1

So I just asked a question on SO (its subject isn't really relevant so I won't link it) where I ask if a different approach to my problem would be more efficient with large amounts of data. However, there are probably other ways of tackling this problem so I was going to add to the end

If I'm totally off base here and there's a better way of doing this, please let me know

when I realized that's just asking for subjective answers. However, I don't want to end up asking an XY problem and don't want to avoid a great solution that's totally different. Are there any cases where it would be appropriate to ask for a different (and possibly subjective) solution or ways to protect against an accidental XY question?

My initial guess is that if the attempt is that terrible, the OP will be told so and if not and viable answers are given, its probably unnecessary but maybe others who are more active/have been here longer will know some edge cases

  • 3
    I'd say that users are indeed often frank enough to simply tell you you're off base and that there's a better way, should that be the case. – Bart Jul 30 '13 at 21:33
  • When a solution to a specific problem feels particularly inelegant, I don't think it's wrong to ask if there is a better/cleaner/more efficient way. – kiheru Jul 30 '13 at 21:35
  • 1
    To add to Bart's comment if you get "why are you doing this" comments, it is usually a sign that there is probably a much better way, but we need more info to determine that – psubsee2003 Jul 30 '13 at 21:36
3

I'd probably word it as "If I'm completely wrong, please let me know" as it's a little more to the point, and less subjective.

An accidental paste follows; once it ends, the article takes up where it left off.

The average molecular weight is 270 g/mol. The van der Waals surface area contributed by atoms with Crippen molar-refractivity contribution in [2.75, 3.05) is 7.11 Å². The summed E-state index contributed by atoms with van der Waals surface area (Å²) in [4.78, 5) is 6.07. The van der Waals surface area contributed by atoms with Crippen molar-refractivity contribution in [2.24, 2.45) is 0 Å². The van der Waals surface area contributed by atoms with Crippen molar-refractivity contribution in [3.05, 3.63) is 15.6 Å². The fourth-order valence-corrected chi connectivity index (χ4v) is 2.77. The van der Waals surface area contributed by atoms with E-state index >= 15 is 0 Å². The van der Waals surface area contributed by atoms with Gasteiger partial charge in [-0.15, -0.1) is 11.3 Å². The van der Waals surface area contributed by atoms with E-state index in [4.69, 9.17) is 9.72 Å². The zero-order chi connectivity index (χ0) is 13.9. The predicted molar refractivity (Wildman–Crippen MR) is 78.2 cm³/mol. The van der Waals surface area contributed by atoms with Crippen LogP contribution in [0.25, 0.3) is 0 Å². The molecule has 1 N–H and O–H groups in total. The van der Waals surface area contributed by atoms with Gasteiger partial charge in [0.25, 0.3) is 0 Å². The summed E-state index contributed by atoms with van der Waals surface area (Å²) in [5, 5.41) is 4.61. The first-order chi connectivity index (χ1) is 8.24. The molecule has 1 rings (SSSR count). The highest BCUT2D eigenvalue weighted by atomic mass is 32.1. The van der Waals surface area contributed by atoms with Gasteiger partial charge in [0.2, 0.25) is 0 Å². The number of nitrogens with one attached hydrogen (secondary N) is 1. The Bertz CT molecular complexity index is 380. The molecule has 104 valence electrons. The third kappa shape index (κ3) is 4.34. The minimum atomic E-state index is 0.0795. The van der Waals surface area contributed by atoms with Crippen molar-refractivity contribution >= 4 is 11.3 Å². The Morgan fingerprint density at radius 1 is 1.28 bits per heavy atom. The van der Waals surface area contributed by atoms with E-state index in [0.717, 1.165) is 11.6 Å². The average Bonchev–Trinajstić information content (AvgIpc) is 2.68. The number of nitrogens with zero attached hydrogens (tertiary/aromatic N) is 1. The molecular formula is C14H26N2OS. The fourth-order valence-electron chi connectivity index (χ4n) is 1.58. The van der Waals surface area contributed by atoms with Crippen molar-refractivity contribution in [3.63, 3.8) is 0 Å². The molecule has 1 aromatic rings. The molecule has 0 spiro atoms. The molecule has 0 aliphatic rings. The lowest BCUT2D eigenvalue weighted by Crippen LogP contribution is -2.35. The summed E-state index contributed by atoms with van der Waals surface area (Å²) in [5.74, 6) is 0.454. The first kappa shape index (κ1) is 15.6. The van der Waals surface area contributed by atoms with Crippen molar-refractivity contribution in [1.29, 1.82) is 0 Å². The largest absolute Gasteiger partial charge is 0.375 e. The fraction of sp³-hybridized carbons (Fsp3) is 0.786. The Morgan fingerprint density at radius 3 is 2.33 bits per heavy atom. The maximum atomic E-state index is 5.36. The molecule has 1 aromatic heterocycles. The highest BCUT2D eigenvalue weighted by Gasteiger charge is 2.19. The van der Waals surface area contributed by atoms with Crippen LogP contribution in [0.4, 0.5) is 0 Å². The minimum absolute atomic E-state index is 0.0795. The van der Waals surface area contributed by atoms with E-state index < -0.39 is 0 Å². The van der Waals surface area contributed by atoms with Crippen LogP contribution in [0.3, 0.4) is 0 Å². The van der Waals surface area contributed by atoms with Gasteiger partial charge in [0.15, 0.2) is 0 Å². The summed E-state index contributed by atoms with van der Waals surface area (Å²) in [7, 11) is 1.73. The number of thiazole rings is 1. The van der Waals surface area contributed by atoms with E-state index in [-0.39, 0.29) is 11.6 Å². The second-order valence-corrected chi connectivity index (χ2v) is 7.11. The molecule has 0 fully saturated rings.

• Yes, this would be fine. But I don't see how it's any less subjective. – Cody Gray Jul 31 '13 at 5:34
0

I do not think that there is anything wrong with this.

Of course, Bart is right: most users will tell you if they think you're doing something in an inefficient way, regardless of whether or not you ask them to do so specifically.

But I don't see how it could possibly hurt to request that specifically.

I realized that's just asking for subjective answers.

No, it's not. You're asking a very specific question already that (presumably) is not subjective or open-ended. Asking people who are answering that question for their expert opinion on if that is the best way to do whatever it is you want to do is not a problem.

Naturally, all questions have some degree of subjectivity. Even the simplest of questions, like "How do I default-initialize a variable?", has multiple answers, among which the respondents will have to choose. This does not inherently make the question problematic for Stack Overflow.

Our issue is specifically with questions that are too open-ended, have an unbounded number of answers or no answer that is clearly correct, and invite extended debate/discussion. What you've said here does none of that, so you're in the clear. We're not trying to prevent people from getting expert advice on specific programming problems. We're trying to keep the site from being flooded with irrelevant and useless banter. Please don't be too hung up on semantics.

You must log in to answer this question.

Not the answer you're looking for? Browse other questions tagged .